The first case of Ebola may have arrived, and died in Nigeria.
A Liberian national entered the country by air. After landing, he became severely ill, began vomiting and sought medical aid. He was admitted to a hospital, tested for a variety or diseases. He appears to have had Ebola, pending confirmation from a WHO lab. He died a few days ago.
The government has tried to find and isolate everyone he was in contact with, a difficult task. Difficult for two reasons. It’s very hard to find everyone who was in contact with a person, especially if that person was traveling through different countries by air. The other problem is the doctors’ strike in Nigeria.
A large number of doctors from the Nigerian Medical Association have been on strike for a while. Apparently they are protesting the fact that the government wants to make non-MDs consultants. Consultants are fully-qualified doctors who are in charge of patients in hospitals. They diagnose, treat and direct the care of patients, somewhat like attending physicians or hospitalists in US medicine. The doctor are protesting that others, less qualified, will be allowed to act as consultants.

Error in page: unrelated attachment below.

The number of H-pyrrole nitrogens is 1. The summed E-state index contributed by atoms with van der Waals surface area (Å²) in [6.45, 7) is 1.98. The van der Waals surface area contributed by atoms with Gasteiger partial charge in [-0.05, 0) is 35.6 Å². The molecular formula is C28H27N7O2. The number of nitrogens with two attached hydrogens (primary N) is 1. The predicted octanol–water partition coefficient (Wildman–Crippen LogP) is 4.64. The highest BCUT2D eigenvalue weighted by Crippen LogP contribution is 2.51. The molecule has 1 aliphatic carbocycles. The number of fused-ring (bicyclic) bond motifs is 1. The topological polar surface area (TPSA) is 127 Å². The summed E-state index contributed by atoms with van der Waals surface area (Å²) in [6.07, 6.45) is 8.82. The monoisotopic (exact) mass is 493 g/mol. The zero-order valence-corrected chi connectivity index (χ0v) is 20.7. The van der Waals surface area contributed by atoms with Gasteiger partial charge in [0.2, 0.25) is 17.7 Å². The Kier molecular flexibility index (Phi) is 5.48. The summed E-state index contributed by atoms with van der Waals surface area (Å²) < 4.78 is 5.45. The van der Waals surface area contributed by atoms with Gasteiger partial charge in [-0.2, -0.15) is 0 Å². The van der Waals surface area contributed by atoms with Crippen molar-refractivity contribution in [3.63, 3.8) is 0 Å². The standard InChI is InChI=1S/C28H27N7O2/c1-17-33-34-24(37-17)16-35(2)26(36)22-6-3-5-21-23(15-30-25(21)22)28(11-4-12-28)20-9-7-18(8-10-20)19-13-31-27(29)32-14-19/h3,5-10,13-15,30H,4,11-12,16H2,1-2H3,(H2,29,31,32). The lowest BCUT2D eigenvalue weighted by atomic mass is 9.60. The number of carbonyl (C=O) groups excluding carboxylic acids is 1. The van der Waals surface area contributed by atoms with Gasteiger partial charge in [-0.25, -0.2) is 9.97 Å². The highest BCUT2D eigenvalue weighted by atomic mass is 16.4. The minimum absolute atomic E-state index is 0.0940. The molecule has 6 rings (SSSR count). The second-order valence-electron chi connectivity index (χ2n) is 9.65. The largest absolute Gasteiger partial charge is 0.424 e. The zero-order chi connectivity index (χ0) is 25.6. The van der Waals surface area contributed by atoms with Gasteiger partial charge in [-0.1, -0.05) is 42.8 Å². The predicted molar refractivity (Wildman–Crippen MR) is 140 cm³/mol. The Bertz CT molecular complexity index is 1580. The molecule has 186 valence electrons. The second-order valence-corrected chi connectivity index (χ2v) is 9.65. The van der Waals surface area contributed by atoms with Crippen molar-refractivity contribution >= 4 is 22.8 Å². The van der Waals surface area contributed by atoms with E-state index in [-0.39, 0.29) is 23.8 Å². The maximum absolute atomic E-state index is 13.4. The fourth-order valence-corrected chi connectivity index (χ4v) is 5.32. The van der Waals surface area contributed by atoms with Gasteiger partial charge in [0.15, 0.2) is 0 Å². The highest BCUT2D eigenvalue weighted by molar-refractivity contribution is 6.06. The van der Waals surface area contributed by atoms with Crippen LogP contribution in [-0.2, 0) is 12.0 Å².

As I wrote earlier, Ebola is spreading in the region. These doctors could be working on educating the populace, preparing for any other Ebola cases that might develop, preparing isolation units, and more. But apparently, negotiations between the government and the doctors’ group are strained, and have been for months.
The government appears unwilling to back down from its position, and the members of the doctors’ group are also adamant that they won’t call off the strike unless some progress is made. Though the two groups are still meeting, it doesn’t seem like they are anywhere near a common ground.
Nigeria is a populous country, with limited infrastructure and inadequate health care facilities. Lagos, Nigeria has a population of about 21 million.
If Ebola takes hold there, the results could be disastrous. The government and striking doctors need to bring this stalemate to a quick resolution.